Oil advanced for a fourth day on Monday, supported by an escalating row between OPEC member Venezuela and oil major Exxon Mobil.
The quarrel between Venezuela and Exxon has helped oil bounce back from this year's low of $86.11, but worries about a slowdown in top oil consumer the United States could prevent a return to record highs of $100 a barrel struck in early January.
U.S. light, sweet crude was higher. On Friday it had closed 4 cents higher at $95.50, after touching a one-month high of $96.67.
London Brent crude also rose.
"Oil prices are remaining at firm levels, buttressed by perceived supply side risks," David Moore, a resource analyst at the Commonwealth Bank of Australia, said in a research note.
There is also evidence of investors moving back into oil, which could point to further price strength.
Speculators on the New York Mercantile Exchange, for example, increased net long positions last week, according to data from the Commodity Futures Trading Commission released on Friday.
Net crude long positions increased to 39,922 in the week ending Feb. 12, up from to 27,448 in the previous week.
The data showed large speculative funds ending a four-week run of reductions in net long positions in oil futures, according to Olivier Jakob of oil consultants Petromatrix.
"Investment flows have improved, with large speculators increasing their net length across oil commodities," he said.
Venezuela vs Exxon
Venezuelan President Hugo Chavez said on Sunday the state could sue Exxon for unpaid oil taxes, and repeated threats to cut oil sales to the United States if Washington attacked the South American country.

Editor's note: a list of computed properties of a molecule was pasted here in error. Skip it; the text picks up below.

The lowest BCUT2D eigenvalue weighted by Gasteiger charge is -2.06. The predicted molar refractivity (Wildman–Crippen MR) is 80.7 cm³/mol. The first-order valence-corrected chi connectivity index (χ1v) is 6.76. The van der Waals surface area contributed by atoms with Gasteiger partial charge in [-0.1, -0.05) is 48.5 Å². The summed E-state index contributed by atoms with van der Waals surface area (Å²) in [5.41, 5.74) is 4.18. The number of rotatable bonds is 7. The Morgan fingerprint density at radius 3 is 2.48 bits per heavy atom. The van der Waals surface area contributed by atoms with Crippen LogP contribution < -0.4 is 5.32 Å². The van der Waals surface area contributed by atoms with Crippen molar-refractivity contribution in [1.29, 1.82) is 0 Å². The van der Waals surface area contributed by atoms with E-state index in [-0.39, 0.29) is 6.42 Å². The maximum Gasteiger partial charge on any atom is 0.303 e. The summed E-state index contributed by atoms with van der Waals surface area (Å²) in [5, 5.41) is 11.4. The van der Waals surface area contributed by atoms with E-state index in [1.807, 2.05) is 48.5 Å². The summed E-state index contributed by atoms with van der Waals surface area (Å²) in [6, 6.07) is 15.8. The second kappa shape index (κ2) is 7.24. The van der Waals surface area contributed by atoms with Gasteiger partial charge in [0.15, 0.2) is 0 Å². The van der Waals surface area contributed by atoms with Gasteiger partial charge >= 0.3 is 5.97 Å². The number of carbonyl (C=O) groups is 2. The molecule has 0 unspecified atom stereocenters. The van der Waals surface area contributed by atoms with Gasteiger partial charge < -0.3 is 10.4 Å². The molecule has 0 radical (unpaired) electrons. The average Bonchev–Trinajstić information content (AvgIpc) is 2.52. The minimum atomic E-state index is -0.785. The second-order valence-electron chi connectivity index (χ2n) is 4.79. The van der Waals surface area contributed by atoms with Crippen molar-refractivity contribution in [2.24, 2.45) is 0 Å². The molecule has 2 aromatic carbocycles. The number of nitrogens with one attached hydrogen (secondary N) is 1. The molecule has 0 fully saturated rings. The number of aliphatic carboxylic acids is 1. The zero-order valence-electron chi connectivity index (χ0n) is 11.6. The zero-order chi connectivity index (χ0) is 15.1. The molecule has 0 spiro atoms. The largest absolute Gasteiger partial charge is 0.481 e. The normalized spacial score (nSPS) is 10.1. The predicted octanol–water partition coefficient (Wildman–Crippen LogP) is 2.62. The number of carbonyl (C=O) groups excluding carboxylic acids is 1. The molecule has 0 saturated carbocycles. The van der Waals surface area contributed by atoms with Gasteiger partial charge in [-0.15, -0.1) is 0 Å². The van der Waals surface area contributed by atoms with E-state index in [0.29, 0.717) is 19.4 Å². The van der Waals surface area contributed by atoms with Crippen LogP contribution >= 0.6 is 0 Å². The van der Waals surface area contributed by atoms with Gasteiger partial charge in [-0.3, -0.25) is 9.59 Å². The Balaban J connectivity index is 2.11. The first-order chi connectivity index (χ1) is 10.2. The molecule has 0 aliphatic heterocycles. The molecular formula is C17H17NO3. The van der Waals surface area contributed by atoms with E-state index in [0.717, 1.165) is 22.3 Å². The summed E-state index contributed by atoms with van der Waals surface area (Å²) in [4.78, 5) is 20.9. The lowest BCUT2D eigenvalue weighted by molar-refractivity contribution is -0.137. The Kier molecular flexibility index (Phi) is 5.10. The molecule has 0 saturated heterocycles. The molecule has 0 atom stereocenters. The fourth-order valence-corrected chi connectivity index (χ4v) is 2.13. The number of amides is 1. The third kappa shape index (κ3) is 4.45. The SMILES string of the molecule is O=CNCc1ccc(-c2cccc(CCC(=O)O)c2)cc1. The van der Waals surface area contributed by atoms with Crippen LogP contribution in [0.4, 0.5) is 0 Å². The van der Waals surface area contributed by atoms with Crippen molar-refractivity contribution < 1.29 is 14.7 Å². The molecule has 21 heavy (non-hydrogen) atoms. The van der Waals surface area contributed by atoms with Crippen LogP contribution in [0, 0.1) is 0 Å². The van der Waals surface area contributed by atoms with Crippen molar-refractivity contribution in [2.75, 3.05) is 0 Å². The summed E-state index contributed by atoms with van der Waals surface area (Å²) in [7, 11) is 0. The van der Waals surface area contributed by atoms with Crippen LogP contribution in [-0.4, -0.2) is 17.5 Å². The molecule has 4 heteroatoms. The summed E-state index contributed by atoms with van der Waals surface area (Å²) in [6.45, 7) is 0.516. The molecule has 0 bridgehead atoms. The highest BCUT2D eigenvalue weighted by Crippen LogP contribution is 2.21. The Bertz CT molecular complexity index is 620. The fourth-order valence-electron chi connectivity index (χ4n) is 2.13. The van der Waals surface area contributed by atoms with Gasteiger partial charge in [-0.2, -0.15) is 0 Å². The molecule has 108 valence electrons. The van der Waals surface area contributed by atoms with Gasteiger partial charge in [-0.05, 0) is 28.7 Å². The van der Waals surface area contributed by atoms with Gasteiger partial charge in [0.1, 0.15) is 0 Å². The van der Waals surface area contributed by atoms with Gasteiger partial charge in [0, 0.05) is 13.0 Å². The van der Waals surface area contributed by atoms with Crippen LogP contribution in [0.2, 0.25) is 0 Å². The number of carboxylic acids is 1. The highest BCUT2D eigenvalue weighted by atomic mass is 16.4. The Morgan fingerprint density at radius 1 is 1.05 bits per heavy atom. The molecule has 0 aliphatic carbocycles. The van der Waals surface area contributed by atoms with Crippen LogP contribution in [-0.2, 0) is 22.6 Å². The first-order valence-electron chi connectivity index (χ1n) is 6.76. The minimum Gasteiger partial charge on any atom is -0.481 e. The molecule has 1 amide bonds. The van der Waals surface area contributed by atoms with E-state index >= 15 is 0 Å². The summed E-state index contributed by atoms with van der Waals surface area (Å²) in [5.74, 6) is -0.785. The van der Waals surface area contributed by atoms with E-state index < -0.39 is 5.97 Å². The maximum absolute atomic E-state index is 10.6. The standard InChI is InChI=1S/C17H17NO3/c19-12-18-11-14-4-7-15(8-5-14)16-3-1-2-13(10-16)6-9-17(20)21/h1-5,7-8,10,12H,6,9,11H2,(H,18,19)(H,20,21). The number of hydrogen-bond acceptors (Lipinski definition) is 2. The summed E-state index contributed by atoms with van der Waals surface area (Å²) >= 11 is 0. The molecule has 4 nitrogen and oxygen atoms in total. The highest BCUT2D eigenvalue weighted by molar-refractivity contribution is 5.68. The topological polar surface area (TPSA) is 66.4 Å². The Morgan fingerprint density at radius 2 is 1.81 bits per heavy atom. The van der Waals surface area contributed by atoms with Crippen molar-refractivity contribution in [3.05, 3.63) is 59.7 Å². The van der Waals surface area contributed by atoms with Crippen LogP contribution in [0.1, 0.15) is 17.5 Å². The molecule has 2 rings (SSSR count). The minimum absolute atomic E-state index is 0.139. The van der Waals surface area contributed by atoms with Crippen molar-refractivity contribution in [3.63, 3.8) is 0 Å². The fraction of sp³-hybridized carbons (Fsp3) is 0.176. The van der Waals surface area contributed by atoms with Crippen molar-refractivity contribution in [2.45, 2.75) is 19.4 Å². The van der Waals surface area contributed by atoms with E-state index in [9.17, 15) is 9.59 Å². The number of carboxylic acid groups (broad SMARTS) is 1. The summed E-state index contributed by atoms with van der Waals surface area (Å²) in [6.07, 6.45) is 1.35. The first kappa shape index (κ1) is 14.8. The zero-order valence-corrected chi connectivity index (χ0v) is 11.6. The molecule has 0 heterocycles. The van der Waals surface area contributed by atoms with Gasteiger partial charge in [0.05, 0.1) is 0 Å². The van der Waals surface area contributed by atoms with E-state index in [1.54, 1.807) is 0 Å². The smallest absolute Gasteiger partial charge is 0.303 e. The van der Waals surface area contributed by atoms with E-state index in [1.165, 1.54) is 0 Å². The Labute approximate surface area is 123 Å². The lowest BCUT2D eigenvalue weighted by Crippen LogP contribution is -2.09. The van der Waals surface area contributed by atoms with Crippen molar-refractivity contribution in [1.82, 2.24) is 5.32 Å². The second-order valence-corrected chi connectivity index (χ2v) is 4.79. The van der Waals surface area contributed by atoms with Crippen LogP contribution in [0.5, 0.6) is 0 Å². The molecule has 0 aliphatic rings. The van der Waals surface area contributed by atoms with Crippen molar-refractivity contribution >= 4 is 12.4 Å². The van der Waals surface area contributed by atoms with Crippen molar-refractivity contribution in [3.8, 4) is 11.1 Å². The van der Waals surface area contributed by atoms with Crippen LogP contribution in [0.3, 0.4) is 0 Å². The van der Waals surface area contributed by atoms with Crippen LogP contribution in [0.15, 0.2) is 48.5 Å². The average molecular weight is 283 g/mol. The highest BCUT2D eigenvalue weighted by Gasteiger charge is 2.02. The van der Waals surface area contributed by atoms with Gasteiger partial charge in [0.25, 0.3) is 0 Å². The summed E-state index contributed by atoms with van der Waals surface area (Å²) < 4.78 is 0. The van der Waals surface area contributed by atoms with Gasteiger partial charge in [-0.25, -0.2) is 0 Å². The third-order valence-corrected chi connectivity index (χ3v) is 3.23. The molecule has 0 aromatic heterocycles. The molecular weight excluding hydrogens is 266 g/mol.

Exxon said it was still prepared to talk to Caracas about an amicable settlement after recently winning court orders to freeze $12 billion in Venezuelan assets to ensure compensation for an oil project Chavez nationalized last year.
"We have indicated to the Venezuelan government that we're still prepared to talk but should that not be the case we'll protect our rights," Robert Olsen, Chairman of Exxon told Reuters in an interview.
Venezuela, one of the largest crude exporters to the U.S., already cut shipments to Exxon last week after the firm won the $12 billion asset freeze.
The head of the International Energy Agency has said the impact of Venezuela's cut off in crude oil exports would likely be limited and probably not require the release of global emergency crude stockpiles.
Oil producers in the Middle East have also assured the U.S. they could compensate for a supply disruption if Venezuela slows exports.
Data on the U.S. economy has shown the mood of American consumers deteriorating in February to a point that could signal a recession.
But U.S. data has also suggested bubbling price pressures, raising the possibility of stagflation -- simultaneously slowing growth and rising inflation.